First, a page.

The Magic Goes Away, by Larry Niven, features the animated skull of a Sorcerer. The Sorcerer cast a spell upon himself so that he could not die. Thus, even though his body has been destroyed, his spirit still resides within his skull.

Web of the Spider, by Andrew Offutt, features a magical skull, and when you peer through the bejeweled eyes of the skull, you can see the future.

I have not yet read even one twentieth of the Appendix N literature, yet at least three books have featured a magical skull. Is it any wonder, then, that The Tomb of Horrors should feature a skull, as the last intact remains of a former Wizard?

What is odd, is that there is no Skull artifact featured in the AD&D DMG.

Sunday, June 27, 2010

Playing Settlers Of Catan

We made a day of it: first to see the new Toy Story 3 movie with some friends and their son, then back home for a bite of supper and a game of Settlers of Catan.

Once again, our luck failed us and we were beaten by Pamela (who was playing the pink pieces) but, as usual, only a few points separated us from the winner.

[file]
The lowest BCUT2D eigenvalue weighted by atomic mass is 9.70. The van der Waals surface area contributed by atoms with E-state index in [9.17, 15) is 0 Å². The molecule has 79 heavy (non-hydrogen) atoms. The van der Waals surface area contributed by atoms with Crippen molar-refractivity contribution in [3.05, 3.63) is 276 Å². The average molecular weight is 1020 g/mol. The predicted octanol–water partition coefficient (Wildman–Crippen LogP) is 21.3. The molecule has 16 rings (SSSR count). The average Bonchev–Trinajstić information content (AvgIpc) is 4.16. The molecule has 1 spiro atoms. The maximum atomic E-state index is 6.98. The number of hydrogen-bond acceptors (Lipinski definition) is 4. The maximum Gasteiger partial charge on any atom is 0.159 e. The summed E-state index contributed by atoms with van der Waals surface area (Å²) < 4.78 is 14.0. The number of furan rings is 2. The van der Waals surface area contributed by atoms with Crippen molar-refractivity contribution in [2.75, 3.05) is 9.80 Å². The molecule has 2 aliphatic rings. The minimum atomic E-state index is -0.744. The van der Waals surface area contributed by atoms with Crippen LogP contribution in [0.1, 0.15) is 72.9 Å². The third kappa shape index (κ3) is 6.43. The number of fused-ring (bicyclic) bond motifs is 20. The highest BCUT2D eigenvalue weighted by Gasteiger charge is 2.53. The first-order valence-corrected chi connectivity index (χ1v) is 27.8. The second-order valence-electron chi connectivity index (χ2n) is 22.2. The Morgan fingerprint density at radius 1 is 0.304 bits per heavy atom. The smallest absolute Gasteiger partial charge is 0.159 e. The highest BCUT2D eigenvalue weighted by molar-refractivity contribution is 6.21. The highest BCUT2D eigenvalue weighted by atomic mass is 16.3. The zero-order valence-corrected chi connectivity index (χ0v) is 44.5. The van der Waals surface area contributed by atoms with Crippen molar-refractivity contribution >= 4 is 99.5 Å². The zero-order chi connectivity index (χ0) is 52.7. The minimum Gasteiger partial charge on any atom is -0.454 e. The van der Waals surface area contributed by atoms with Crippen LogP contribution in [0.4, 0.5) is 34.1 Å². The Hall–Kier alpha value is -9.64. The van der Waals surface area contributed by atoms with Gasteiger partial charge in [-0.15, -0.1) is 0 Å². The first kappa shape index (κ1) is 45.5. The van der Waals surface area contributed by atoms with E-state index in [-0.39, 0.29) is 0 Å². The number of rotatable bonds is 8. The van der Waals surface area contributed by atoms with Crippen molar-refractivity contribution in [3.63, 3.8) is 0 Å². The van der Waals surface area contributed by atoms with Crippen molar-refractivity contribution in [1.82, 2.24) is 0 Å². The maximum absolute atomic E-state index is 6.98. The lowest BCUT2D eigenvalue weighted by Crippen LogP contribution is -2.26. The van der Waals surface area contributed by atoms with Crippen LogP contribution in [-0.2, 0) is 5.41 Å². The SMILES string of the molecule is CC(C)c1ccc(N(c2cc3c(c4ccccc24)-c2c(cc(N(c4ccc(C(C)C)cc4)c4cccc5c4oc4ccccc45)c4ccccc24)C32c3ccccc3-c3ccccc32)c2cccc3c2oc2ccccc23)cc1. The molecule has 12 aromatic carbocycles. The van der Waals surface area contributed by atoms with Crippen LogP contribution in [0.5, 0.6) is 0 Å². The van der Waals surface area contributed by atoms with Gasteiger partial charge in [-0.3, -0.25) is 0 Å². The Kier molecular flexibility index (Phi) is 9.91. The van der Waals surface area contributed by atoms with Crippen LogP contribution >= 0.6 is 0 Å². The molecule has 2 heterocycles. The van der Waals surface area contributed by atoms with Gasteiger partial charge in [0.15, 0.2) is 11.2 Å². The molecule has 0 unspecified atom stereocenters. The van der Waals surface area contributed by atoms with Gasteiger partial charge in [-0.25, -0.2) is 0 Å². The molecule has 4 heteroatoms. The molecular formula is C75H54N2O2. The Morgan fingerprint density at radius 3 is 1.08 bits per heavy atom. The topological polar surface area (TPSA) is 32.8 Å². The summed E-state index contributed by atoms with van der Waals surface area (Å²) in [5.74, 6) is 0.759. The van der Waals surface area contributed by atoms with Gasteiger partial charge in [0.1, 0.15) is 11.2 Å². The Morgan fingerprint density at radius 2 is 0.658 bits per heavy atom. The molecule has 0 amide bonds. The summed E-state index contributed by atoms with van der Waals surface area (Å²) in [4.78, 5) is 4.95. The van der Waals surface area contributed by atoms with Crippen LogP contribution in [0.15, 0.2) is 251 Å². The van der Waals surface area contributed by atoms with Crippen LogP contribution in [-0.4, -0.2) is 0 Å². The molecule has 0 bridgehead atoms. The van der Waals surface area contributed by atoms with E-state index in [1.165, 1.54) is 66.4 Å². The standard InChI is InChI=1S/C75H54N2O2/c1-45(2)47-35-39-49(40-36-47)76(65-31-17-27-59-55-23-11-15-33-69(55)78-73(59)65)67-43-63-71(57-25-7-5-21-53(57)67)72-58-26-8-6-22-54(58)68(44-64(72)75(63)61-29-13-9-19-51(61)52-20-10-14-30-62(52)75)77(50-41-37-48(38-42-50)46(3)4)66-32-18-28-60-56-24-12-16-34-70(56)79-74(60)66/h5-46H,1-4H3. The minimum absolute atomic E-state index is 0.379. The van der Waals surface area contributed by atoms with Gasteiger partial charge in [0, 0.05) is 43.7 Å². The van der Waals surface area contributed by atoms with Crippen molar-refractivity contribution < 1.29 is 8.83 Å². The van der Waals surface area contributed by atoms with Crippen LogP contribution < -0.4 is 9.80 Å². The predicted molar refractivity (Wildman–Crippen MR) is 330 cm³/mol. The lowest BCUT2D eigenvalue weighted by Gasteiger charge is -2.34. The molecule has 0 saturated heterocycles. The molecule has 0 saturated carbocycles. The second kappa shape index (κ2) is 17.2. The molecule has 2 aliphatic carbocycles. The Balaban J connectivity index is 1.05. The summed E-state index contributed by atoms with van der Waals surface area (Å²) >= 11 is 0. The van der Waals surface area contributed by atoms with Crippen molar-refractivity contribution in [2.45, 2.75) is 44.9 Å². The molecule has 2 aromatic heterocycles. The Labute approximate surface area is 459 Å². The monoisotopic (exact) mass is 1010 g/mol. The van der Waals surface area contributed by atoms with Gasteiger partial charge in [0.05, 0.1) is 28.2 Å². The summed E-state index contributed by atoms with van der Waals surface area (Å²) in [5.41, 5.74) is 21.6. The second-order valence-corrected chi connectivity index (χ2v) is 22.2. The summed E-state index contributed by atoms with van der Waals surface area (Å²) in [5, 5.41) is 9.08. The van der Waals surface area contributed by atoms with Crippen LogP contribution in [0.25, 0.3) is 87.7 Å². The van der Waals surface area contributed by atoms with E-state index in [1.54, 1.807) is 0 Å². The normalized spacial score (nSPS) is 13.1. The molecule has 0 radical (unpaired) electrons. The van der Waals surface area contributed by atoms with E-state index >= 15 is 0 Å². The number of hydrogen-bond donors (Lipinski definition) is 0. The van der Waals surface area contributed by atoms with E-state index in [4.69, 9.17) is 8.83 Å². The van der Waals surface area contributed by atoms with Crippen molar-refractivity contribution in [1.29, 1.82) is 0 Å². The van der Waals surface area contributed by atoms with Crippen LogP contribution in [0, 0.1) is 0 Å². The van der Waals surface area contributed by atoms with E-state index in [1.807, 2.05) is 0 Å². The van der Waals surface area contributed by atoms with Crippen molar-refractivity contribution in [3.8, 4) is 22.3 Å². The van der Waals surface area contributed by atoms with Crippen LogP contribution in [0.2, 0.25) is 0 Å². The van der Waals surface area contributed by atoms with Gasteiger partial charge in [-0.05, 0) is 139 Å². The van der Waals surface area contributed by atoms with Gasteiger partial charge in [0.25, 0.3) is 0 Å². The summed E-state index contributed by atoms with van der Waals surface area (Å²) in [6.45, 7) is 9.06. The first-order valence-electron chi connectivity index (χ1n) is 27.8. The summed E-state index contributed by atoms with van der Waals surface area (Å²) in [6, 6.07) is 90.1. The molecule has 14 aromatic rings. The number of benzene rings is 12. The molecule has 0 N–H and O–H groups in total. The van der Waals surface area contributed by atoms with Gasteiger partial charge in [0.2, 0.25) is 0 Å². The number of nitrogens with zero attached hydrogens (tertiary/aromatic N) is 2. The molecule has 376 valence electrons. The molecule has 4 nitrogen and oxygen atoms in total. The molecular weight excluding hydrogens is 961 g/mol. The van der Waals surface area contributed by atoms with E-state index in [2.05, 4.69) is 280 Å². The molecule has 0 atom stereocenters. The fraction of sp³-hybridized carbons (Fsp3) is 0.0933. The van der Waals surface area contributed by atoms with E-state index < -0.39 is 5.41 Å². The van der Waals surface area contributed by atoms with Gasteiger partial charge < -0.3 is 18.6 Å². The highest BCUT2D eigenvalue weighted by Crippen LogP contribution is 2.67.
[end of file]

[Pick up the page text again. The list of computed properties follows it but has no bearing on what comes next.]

I enjoy our games of Settlers of Catan. It has a little D&D endgame vibe to it, as each of the participants play a Prince (or Princess) of Catan, competing with each other to grow the largest and most successful principality. If only it had some army-to-army combat rules, it might be a fast-playing empire-building system for D&D. The economics are admittedly oversimplified, but that's what makes it such a quick game to play.

Saturday, June 26, 2010

The Original Erol Otus Remorhaz

This Erol Otus Remorhaz illustration appears to be signed in 1976. You can find it, and a reminiscence of the development of the Remorhaz here, at the Lord of the Green Dragons blog. It took a little digging to find this image, as the retrospective was posted WAY BACK on March 4, 2009!
Assuming you have a wealth of time on your hands (and who doesn't), or even if you don't, it is worthwhile reading through some of the back posts at Lord of the Green Dragons.

Friday, June 25, 2010

Another David Trampier Remorhaz

Trey described the Remorhaz as possessing a fu-manchu mustache. A very apt description of this monster's facial appendages.